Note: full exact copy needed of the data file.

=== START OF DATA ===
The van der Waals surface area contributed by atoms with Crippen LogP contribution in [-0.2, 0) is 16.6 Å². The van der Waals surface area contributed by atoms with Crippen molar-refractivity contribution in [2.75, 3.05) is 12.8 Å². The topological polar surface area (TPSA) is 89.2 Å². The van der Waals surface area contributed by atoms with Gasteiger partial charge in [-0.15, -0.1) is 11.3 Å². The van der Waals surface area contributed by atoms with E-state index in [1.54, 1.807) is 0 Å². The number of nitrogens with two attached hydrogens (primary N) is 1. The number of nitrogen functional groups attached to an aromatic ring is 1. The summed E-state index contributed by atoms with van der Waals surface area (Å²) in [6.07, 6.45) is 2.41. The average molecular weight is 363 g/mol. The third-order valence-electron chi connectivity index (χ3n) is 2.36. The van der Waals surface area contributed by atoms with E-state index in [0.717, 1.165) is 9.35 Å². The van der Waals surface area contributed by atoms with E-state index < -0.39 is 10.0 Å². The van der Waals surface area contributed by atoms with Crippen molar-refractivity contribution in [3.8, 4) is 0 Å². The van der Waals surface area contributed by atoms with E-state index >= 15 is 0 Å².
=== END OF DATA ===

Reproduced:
The van der Waals surface area contributed by atoms with Crippen LogP contribution in [-0.2, 0) is 16.6 Å². The van der Waals surface area contributed by atoms with Crippen molar-refractivity contribution in [2.75, 3.05) is 12.8 Å². The topological polar surface area (TPSA) is 89.2 Å². The van der Waals surface area contributed by atoms with Gasteiger partial charge in [-0.15, -0.1) is 11.3 Å². The van der Waals surface area contributed by atoms with E-state index in [1.54, 1.807) is 0 Å². The number of nitrogens with two attached hydrogens (primary N) is 1. The number of nitrogen functional groups attached to an aromatic ring is 1. The summed E-state index contributed by atoms with van der Waals surface area (Å²) in [6.07, 6.45) is 2.41. The average molecular weight is 363 g/mol. The third-order valence-electron chi connectivity index (χ3n) is 2.36. The van der Waals surface area contributed by atoms with E-state index in [0.717, 1.165) is 9.35 Å². The van der Waals surface area contributed by atoms with E-state index < -0.39 is 10.0 Å². The van der Waals surface area contributed by atoms with Crippen molar-refractivity contribution in [3.8, 4) is 0 Å². The van der Waals surface area contributed by atoms with E-state index >= 15 is 0 Å².